Myth No. 5: Reagan's get-tough policy with the Soviet Union brought about the end of the Cold War. Historians will be debating this one for some time, but the conventional wisdom—that Reagan, by building up the military and spouting feisty Cold War speeches, cowed the Soviet Union into submission—compresses all of Reagan's eight years into one brief moment. Reagan does deserve credit for bringing U.S.-Soviet hostilities to a close, but not for the simplistic reasons usually cited.

Though few Americans realized it, by the mid-1970s the Soviet system was collapsing. Its aggressive acts of that era, like its invasion of Afghanistan, turned out not to be harbingers of a renewed Red menace but the last gasps of a tottering power. Yet Reagan's coterie of hawkish advisers foresaw only an unending struggle. Accordingly, in his first term, they cheered Reagan's provocative rhetoric and counseled hard-line policies—notably his abandonment of high-level summits and arms-control talks—that escalated tensions. But in Reagan's second term, Secretary of State George Shultz gained the upper hand in the administration (especially after the housecleaning that followed the Iran-contra scandal). Reagan's more hawkish advisers had disdained his dreamy rhetoric about peace and abolishing nuclear weapons, but Shultz took it seriously. And both Shultz and Reagan broke from the hawks to embrace Mikhail Gorbachev as a historic reformer. The speed with which they moved from the 1985 Geneva summit to the 1987 INF treaty vouched for the wisdom of Reagan's turnabout. Thus the irony: Summitry, not missile defense or bellicose speech-making, marked Reagan's real contribution to ending the Cold War.

These overlooked elements of Reagan's governance—the substantial conservatism of his policies, which thrilled some Americans while enraging others; the personal toughness and cynicism that complemented his warmth and optimism; his dramatic, if belated, about-face on dealing with the Soviet Union—share a unifying thread: a quiet pragmatism. The practical streak that lay beneath Reagan's ideological vigor is seldom noted in either his admirers' panegyrics or his detractors' philippics. For all the fantasies he confused with reality, for all the Hollywood dreams he inhabited even while governing, Reagan was capable of hard-headed realism. It's a pity so few commentators about his legacy can muster the same.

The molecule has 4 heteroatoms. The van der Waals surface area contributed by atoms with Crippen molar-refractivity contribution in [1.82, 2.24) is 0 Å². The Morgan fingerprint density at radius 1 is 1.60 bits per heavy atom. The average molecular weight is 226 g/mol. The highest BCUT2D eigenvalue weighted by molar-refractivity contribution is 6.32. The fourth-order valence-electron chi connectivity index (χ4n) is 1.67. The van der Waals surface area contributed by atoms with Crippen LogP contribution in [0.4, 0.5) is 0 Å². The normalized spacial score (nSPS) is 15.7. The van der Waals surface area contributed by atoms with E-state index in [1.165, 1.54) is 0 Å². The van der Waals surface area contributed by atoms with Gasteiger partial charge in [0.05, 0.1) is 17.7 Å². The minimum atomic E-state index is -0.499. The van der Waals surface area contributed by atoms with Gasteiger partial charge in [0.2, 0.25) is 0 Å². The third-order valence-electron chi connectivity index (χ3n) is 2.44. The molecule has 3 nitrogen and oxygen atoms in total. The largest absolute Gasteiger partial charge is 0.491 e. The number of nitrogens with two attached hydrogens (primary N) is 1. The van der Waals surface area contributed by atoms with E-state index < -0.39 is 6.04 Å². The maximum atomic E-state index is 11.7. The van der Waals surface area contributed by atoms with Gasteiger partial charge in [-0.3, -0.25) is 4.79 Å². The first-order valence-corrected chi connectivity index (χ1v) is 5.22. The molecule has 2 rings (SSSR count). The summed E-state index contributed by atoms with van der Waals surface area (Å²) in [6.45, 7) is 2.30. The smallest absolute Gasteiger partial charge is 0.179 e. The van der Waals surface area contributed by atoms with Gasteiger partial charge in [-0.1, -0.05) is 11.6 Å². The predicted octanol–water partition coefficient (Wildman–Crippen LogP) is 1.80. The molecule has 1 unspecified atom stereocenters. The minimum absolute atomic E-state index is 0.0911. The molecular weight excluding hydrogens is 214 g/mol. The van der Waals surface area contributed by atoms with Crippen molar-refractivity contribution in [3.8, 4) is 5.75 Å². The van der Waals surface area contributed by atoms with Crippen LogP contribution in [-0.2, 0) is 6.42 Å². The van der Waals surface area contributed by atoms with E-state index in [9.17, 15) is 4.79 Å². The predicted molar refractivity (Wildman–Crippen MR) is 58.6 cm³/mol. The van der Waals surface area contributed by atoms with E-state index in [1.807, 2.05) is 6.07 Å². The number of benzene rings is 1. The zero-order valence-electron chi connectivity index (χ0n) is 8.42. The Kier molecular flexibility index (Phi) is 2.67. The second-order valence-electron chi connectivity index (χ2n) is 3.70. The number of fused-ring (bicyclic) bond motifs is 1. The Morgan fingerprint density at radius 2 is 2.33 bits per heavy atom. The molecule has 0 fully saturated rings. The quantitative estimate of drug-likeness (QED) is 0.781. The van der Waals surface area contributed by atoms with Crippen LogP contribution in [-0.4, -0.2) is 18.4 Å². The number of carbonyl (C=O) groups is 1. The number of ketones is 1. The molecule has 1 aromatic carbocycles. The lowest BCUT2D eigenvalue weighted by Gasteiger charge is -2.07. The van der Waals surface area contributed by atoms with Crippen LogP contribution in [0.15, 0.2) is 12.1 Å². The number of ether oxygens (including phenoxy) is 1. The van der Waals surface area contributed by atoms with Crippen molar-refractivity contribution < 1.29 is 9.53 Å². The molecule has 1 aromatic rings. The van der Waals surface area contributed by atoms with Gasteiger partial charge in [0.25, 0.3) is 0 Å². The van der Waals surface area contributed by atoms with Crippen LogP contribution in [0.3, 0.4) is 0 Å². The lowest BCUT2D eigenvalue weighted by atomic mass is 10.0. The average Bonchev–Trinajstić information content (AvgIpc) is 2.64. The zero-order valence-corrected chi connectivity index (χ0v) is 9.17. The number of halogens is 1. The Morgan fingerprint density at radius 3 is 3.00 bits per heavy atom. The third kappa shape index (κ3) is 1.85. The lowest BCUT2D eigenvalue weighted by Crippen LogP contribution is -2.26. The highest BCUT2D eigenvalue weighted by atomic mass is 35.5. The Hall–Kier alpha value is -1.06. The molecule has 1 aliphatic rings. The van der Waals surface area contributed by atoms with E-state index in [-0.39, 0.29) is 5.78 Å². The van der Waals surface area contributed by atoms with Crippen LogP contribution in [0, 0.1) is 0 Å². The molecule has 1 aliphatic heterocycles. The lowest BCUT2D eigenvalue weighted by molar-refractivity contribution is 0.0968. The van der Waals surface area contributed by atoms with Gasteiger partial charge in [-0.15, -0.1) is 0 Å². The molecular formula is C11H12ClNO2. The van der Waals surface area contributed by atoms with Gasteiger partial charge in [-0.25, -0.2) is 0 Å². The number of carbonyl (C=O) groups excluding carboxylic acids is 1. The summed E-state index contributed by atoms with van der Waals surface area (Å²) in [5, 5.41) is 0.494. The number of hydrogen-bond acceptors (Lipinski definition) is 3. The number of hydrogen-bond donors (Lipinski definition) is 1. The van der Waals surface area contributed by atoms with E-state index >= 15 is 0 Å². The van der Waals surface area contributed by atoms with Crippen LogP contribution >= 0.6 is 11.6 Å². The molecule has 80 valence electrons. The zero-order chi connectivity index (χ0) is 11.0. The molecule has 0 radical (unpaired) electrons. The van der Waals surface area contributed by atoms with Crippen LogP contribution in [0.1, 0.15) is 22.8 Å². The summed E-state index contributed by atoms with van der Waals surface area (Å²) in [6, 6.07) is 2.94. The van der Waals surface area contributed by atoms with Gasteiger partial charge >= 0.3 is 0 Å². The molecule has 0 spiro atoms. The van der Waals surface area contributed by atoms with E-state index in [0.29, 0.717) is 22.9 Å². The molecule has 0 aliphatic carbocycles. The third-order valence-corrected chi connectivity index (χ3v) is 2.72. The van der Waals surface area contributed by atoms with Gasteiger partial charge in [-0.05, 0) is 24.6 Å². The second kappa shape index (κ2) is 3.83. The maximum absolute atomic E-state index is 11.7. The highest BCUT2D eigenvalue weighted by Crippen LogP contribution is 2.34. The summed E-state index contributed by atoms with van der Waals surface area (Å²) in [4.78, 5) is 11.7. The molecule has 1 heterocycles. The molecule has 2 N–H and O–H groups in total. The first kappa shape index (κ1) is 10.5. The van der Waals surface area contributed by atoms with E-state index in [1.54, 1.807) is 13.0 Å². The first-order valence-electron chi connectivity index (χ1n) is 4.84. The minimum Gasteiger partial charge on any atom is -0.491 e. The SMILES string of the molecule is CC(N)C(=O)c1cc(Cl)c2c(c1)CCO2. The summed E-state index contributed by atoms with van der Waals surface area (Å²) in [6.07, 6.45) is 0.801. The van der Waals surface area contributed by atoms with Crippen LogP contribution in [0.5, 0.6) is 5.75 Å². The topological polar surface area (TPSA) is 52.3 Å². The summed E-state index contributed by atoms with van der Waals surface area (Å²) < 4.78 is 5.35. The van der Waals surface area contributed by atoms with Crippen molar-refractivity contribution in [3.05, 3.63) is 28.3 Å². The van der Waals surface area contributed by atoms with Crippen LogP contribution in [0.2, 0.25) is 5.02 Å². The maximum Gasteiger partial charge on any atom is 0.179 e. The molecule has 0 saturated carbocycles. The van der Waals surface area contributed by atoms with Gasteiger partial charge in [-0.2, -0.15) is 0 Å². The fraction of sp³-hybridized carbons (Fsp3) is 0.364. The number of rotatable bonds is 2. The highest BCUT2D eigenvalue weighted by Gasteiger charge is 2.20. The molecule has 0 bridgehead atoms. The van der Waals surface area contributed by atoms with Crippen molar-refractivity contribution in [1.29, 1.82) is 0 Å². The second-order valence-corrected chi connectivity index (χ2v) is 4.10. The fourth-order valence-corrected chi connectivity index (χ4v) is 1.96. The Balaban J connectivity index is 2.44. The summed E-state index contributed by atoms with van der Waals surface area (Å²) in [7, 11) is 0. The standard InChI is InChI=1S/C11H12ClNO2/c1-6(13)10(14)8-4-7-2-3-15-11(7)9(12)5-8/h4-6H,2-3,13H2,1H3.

This piece first ran in Slate and is reprinted with permission of the author. Click here to see a list of his other History Lesson columns in Slate.


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Raymond Cunningham - 2/4/2011

If you still believe in the myth of President Reagan's ending the Cold War I suggest that you look at the career of Karol Wojtyła. True, the end of the Cold War goes back to Budapest in 1956 and Khruschev but the contributions the papacy, Hungarian Democratic Forum, Lech Walesa and Solidarity, Charter 77 and the generation of 1968 in the USSR had far more to do with the end than Ronald Reagan.
The Reagan view is a typical American one clung to by conservatives.


Peter K. Clarke - 10/9/2007

Some good points are made in the above posts. There is no doubt that Reagan was a formidable historical figure and that his role in furthering the decline of the Soviet Empire is worthy of in-depth scrutiny. I did not intend to imply that it could be dismissed with a simple counter-factual. My point, rather, was that "Reagan ended the cold war" is certainly not a gospel truth either. And yet, 90% of the media coverage last week essentially assumed it to be so.